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(a) What is the difference between he said something and he mentioned something? Can they be used interchangeably?

(b) Is it proper to respond to Did I tell you X? with Yes, you mentioned it?

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up vote 4 down vote accepted

Any place where you would use "mention" you could probably also use "said" (which is more general), but the reverse doesn't apply. Mention is less substantial -- a passing reference, a brief comment, a name on a list, that sort of thing.

My doctor said I need to lose 20 pounds and reduce my salt intake because of my blood pressure. He also mentioned that I've overdue for a tetanus shot.

This example is primarily about lifestyle changes and reports a passing reference to something else the speaker might want to attend to.

Per your second question, yes, saying "you mentioned it" is generally appropriate.

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In OP's example, I think mentioned is probably far more appropriate than any construction using said, told, etc. It implies the first speaker may have only briefly touched on the subject, politely providing an excuse for why he can't remember whether he actually brought it up at all. – FumbleFingers Oct 27 '11 at 21:38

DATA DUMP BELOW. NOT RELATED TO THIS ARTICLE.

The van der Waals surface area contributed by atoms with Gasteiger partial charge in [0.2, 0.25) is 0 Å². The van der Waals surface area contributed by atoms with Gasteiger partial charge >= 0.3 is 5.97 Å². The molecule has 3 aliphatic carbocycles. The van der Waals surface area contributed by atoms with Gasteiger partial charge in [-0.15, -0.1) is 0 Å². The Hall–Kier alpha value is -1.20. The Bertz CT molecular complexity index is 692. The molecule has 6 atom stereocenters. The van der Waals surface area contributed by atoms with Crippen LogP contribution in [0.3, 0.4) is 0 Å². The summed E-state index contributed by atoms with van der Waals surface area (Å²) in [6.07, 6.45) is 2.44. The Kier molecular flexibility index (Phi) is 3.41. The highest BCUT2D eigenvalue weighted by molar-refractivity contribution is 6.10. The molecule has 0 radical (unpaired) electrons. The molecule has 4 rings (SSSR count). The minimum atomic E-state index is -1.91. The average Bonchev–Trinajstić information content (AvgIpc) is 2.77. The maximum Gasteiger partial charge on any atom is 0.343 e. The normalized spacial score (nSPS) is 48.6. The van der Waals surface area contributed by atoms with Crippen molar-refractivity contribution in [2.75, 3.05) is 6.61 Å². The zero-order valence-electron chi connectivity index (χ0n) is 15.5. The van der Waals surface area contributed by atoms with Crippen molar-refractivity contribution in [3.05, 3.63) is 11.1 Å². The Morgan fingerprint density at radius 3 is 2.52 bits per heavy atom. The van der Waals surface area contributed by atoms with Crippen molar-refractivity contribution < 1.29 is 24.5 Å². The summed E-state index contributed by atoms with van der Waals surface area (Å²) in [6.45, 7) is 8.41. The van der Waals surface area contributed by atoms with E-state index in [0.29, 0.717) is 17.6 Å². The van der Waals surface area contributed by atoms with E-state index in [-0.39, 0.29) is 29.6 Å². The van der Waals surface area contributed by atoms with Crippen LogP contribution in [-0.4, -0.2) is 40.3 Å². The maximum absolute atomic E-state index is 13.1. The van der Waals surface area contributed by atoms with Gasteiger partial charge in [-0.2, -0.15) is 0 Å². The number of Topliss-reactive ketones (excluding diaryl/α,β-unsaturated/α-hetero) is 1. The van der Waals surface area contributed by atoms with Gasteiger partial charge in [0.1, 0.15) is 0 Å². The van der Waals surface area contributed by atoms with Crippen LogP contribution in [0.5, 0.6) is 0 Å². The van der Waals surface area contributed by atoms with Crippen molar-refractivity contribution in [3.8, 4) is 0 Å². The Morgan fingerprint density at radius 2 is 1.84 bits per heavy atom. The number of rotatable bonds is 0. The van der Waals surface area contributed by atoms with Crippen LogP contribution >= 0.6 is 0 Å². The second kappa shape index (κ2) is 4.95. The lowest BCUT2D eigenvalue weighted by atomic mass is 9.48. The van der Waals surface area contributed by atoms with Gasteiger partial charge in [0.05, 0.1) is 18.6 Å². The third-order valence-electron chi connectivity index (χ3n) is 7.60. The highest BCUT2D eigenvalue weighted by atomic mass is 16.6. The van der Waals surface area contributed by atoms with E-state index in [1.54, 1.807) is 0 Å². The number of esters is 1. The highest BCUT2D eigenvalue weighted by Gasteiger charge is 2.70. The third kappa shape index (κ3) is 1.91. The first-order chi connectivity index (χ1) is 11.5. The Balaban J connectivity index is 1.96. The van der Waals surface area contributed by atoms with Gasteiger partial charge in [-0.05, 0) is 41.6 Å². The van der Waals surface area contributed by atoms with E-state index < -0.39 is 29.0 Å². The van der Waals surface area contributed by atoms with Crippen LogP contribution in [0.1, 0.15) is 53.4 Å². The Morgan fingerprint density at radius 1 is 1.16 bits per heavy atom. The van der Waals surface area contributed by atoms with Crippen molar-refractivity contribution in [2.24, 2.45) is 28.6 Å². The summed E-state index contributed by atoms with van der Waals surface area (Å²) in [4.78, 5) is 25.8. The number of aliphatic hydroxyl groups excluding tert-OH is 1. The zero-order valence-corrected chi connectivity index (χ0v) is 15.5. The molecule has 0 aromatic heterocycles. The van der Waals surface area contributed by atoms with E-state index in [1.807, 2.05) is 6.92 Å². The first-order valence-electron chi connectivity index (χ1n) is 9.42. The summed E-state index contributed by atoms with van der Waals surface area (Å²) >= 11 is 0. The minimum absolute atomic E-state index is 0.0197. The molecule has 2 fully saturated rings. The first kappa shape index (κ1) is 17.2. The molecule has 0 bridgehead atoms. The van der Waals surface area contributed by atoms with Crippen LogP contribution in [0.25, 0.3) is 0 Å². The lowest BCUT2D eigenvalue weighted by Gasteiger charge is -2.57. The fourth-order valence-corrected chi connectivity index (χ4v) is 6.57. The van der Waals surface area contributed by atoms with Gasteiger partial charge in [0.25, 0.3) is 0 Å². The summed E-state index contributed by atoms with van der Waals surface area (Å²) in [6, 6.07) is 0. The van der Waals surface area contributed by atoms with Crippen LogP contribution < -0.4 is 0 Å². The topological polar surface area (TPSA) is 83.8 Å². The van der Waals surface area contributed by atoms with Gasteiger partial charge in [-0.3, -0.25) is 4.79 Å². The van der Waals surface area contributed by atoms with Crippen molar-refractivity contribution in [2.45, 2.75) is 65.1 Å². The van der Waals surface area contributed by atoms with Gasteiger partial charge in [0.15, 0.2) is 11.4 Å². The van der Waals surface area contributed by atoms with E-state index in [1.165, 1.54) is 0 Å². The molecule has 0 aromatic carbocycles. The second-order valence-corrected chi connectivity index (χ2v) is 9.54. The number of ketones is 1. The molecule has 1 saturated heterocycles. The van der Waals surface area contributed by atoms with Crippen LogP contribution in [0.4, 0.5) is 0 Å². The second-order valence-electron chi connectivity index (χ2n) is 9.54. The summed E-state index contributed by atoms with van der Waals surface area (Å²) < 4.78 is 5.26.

(a) Ordinarily, choosing between these two phrases comes down to personal preference and context; their meanings are quite similar, with usages differing as suggested by Monica.

As a first example of context, in a long narrative said typically will appear far more frequently than mentioned, as short, one-syllable words can be used repeatedly without calling attention to themselves, unlike obstropulous multisyllabics. As a second example, in the context of The Anglish Moot, said is de rigueur, being from Old English with Old Saxon roots, while mentioned is from Old Latin via Old French. Also see Wikipedia on Anglo-Saxon linguistic purism.

As an example of preference, in Politics and the English Language, Orwell advises "(ii) Never use a long word where a short one will do", but tempers that advice with "(vi) Break any of these rules sooner than say anything outright barbarous."

(b) Yes

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